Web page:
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No laughing matter

Heath Ledger's hauntingly brillant portrayal of The Joker leaves fan saddened by his death

Heath Ledger's hauntingly brillant portrayal of The Joker leaves fan saddened by his death

August 12, 2008|By ERICA SYVERSON / Pulse Correspondent

The Joker of "Batman" fame is my favorite villain of all time.

Gotham City never saw a better bad guy. He represents a side of everyone who doesn't care. He's the ultimate anarchist who wants nothing more than to make a mess of things just to see if people are willing to clean it up. There is no monetary or influential motivation. He is an unstoppable force - and that scares people.

I guiltily admit that I had low expectations for the new Batman movie, "The Dark Knight," because nothing compares to the comic books.

The Joker is a sociopath with wild eyes, a long, slender face and a green pompadour. How could one of my favorite hunks from across the pond transform into the horrifying image from my childhood?

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I feared Heath Ledger's appearance as The Joker would ruin my memories of him as a heartthrob and possibly turn out to be an even creepier repeat of Jack Nicholson's appearance as The Joker in 1989's "Batman." I am pleased to report that I was completely wrong to assume these things.

Ledger's Joker is clever, cunning, crazy and corrupt. The actor, known primarily for romantic comedies and dramas, didn't just take on an appearance this time - he took on persona, delving deep into this character's psyche and molding it with his own until the two became one. This helped to create a character on screen that went beyond special effects makeup and a snappy, fitted suit.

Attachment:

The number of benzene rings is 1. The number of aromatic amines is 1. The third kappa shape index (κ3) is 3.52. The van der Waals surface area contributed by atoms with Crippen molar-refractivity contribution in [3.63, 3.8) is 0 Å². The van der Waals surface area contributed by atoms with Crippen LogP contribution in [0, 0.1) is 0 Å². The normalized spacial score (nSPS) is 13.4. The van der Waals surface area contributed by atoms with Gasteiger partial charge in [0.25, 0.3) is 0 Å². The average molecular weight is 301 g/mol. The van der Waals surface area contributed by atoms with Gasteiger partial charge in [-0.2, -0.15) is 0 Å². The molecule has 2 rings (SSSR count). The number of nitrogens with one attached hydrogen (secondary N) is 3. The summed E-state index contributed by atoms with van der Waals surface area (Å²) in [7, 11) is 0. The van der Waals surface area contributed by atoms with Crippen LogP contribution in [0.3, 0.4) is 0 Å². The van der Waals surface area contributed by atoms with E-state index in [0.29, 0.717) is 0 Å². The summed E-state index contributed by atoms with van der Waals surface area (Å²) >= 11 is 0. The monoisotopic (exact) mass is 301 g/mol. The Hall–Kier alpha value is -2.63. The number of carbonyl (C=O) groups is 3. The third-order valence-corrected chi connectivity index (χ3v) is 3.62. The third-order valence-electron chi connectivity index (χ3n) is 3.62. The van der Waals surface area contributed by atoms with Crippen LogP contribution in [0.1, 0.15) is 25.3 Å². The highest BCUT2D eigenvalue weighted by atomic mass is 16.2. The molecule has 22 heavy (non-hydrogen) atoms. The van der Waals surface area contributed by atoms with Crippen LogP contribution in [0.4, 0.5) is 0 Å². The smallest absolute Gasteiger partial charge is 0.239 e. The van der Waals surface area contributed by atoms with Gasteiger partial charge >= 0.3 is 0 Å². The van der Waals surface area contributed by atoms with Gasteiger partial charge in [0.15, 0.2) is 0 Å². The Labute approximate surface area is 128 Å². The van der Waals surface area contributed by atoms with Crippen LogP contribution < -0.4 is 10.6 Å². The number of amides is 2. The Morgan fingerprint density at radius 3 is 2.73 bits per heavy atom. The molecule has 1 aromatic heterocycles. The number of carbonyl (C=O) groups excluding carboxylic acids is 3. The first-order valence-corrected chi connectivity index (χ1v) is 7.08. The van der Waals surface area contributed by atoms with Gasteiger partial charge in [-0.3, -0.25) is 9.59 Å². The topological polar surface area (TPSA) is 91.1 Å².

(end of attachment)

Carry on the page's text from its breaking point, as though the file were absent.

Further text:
The Joker's sick mentality and appetite for destruction were displayed perfectly by the way Ledger spoke and moved throughout the film. Unlike Nicholson, Ledger also gave The Joker a bit of sex appeal, but at no point was there a sign of "Ledger: The Actor," only "Ledger: The Joker." It was method acting at its finest.

In the comic books, The Joker's backstory is that he fell into a vat of chemicals, which left his face severely disfigured and his brain severely deranged. In the film, The Joker gives many explanations for his disfiguration, all of them involving the corners of his mouth being cut into a smile. He twists the tales while holding a knife at his victims' cheek - grinning the whole time. These stories help to portray a dark sense of humor in the character, adding to the creepiness factor and demonstrating how twisted he actually is.

I believe that this role would have made the film industry take Heath Ledger more seriously. He won everyone's heart in "10 Things I Hate About You" and "A Knight's Tale," but "The Dark Knight" revealed a side of Ledger that no one knew existed - a side with the ability to play a depraved maniac. This is an Oscar-worthy performance because no one ever suspected potential like that behind a face and body like his. (And what a face and body it was.)

"The Dark Knight" is a cinematic triumph that kept me on the edge of my seat for more than two and a half hours. While Christian Bale continues to display the right stuff to play a multi-faceted, conflicted character like Batman, The Joker has never been so scary or sexy. I don't think he ever will be again.

Ledger's Joker is a role to be remembered, making his death all the more tragic. I didn't think anyone could personify Batman's nemesis properly. But upon leaving the theater, I realized I couldn't have asked for anyone else. It's just such a shame that we won't be hearing from him again.

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